2011 Annual Report
1a.Objectives (from AD-416)
To determine, in cooperation with scientists from Texas AgriLife Research, Kansas State University (KS), Texas A&M University (TAMU), and West Texas A&M University (WTAMU), atmospheric ammonia and methane concentrations and emissions at commercial beef cattle feedyards, and to determine the effects of environmental and management factors on the emissions.
1b.Approach (from AD-416)
Ammonia emissions will be measured at several commercial beef cattle feedyards and dairies in Texas using open path lasers and a backward Lagrangian Stochastic model. Methane emissions will be measured from the retention pond and pen areas of feedyards using the same methodologies. Nitrogen and carbon balance will be determined based on chemical composition of diets, fresh feces, aged manure, and animal weight gain. Effects of environmental factors, pond chemistry, pen surface chemistry, and management factors on emissions will be monitored. A respiration calorimetry system will be used to measure enteric and metabolic methane, carbon dioxide, ammonia and hydrogen sulfide flux from cattle. These data have value for development, improvement, and/or verification for statistical and process-based models of ammonia and methane emissions. Potential methods to decrease ammonia emissions will be studied using lab-scale and small plot-scale studies. Ammonia emissions from pen surfaces treated with varying chemicals will be measured using flow through lab chambers or a static chember on feedlot plots.
This project continues Project 6209-31630-003-31R. Accurate estimates of ammonia emissions from beef cattle feedyards are needed as regulatory requirements and the need for accurate emissions inventories increase. ARS researchers from the CPRL, Bushland, TX, semi-continuously measured ammonia and methane emissions at 2 commercial feedyards. Monthly ammonia-nitrogen (N) loss, as a fraction of fed N, agreed with previous results and ranged from 19 to 85% of fed N. The fractional loss and per capita emissions during winter months was approximately 50% of losses during summer months. These measured losses were substantiated using total N balance. Feeding distiller's grains (DG) at 1 feedyard increased crude protein content of the diet from 13 to 19%, and increased mean monthly ammonia emissions by 44 to 144%, compared with the feedyard with corn-based rations. Methane concentrations and flux were measured at 1 feedyard for 12 months. Preliminary data indicated that diel methane concentration over the retention pond was bimodal, with pre-dawn and pre-midnight peaks. Quantifying the variability of ammonia and methane emission rates and the impact of factors that affect them will yield databases for scientists to validate and verify process models of emissions, provide the cattle industry with accurate science-based emissions data to meet regulatory requirements, & give regulators more accurate, comprehensive data from which to build emissions inventories. A series of symposia were conducted in late 2010 at 2 locations in Texas and 1 in Kansas to disperse results to cattle producers, consultants, and NRCS representatives.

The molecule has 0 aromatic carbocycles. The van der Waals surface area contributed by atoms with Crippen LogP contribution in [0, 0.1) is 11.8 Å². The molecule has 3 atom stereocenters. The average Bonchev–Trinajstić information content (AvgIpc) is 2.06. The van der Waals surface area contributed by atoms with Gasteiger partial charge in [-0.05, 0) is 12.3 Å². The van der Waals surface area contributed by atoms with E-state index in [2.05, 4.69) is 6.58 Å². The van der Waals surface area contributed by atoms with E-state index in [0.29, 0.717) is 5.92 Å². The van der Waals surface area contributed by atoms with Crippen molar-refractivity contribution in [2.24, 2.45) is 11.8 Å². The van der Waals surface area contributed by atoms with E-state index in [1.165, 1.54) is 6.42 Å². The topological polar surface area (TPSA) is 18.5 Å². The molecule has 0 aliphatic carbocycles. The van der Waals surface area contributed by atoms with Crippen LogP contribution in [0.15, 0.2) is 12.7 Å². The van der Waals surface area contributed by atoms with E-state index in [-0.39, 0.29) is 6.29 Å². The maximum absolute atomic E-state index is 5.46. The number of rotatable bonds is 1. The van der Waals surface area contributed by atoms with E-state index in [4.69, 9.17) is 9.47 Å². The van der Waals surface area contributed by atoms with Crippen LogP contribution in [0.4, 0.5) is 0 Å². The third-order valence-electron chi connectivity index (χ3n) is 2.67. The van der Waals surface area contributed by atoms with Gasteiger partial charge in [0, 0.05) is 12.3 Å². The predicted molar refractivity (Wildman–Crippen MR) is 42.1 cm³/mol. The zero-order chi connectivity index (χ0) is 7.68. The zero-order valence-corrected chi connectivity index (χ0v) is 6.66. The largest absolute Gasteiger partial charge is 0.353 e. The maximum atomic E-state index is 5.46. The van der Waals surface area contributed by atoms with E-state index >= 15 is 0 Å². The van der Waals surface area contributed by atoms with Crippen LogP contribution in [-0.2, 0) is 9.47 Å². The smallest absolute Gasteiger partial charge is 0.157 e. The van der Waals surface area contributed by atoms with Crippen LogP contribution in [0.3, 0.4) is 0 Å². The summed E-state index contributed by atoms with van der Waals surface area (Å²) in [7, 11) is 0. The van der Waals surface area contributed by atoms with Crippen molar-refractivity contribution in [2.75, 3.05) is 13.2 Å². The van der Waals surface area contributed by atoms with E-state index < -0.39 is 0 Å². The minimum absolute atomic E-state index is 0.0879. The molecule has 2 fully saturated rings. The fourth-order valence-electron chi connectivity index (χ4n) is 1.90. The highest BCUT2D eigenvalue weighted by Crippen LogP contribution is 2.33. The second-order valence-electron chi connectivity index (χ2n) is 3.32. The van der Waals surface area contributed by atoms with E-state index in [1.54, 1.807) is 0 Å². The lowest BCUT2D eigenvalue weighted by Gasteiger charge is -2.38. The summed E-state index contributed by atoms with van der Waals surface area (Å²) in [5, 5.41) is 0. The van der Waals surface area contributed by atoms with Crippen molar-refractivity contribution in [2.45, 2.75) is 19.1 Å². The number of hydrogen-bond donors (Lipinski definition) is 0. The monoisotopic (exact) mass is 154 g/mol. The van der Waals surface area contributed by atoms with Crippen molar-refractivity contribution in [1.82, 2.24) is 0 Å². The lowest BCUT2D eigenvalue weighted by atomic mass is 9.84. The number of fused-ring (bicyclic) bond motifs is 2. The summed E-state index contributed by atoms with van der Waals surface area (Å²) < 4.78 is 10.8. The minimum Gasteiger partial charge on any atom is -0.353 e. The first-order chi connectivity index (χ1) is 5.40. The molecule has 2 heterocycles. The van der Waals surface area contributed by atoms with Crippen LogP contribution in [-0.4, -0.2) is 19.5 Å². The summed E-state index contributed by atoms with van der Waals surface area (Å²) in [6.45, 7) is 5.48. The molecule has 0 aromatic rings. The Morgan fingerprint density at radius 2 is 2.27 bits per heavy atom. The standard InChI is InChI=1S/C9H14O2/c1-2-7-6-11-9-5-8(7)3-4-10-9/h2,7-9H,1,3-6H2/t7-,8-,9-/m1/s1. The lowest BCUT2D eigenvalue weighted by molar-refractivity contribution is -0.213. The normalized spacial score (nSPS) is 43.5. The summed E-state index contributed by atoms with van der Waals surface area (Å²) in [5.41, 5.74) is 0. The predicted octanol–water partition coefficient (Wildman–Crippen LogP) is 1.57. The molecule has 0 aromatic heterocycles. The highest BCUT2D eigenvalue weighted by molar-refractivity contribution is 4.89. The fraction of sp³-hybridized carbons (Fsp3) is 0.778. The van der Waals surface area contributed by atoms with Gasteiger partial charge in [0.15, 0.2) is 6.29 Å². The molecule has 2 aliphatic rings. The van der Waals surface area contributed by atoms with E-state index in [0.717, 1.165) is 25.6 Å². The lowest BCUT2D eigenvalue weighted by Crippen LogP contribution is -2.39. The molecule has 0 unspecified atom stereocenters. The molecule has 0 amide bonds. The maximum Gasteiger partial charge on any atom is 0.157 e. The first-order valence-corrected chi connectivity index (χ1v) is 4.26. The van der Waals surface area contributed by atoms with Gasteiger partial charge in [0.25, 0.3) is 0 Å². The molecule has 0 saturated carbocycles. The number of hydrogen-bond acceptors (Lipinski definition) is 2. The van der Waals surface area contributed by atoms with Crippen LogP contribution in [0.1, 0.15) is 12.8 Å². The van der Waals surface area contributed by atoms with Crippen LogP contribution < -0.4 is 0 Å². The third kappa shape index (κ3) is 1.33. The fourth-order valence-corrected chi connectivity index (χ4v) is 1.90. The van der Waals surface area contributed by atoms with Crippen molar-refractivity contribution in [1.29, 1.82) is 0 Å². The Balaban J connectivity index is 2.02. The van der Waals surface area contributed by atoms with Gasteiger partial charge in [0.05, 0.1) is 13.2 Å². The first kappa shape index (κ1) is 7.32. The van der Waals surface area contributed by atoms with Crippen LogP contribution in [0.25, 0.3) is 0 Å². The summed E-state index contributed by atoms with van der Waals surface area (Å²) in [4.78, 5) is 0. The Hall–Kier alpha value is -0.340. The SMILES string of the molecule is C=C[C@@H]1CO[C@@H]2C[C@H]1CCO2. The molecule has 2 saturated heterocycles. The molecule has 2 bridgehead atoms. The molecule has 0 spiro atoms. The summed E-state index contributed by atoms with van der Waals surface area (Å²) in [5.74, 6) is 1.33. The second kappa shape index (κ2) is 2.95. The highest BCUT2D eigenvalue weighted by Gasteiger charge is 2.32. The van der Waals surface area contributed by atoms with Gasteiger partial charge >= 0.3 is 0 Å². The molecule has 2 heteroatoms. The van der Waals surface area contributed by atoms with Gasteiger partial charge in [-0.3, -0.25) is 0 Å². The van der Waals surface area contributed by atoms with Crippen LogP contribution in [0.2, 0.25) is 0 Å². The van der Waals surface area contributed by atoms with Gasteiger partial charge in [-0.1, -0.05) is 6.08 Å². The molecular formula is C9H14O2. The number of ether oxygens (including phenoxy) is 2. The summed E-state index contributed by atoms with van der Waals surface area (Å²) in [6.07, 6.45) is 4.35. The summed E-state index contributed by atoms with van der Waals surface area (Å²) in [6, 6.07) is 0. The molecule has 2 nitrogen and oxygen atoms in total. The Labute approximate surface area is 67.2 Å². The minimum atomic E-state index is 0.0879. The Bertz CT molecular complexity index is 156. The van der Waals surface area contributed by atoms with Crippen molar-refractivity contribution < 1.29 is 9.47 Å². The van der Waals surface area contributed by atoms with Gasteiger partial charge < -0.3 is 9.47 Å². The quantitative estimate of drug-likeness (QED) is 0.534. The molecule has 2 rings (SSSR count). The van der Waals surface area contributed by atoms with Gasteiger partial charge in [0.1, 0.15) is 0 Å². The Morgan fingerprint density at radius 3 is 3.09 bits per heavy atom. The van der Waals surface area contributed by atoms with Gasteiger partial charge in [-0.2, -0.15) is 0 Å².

Cooperative cattle feeding studies were conducted at 3 universities, and samples of diets, feces, and manure were collected. These samples along with samples from cooperating feedyards and earlier feeding studies are currently being analyzed for dry matter, N, phosphorus, carbon, and acid insoluble ash so nutrient excretion and volatilization losses can be determined/estimated. Two respiration calorimetry studies were conducted to evaluate effects of corn processing method and wet distiller's grain (WDG) on energy utilization and enteric methane emissions from cattle fed corn-based finishing diets. Enteric methane emissions were lower and energy retention was higher with diets based on steam-flaked corn (SFC) than diets based on dry rolled corn. Replacing corn with 30% WDG did not affect enteric methane emissions or energy retention. Under the conditions of this experiment, net energy values of WDG were similar to SFC. These net energy values can be used by nutritionists to better formulate and balance finishing diets and to better predict animal performance.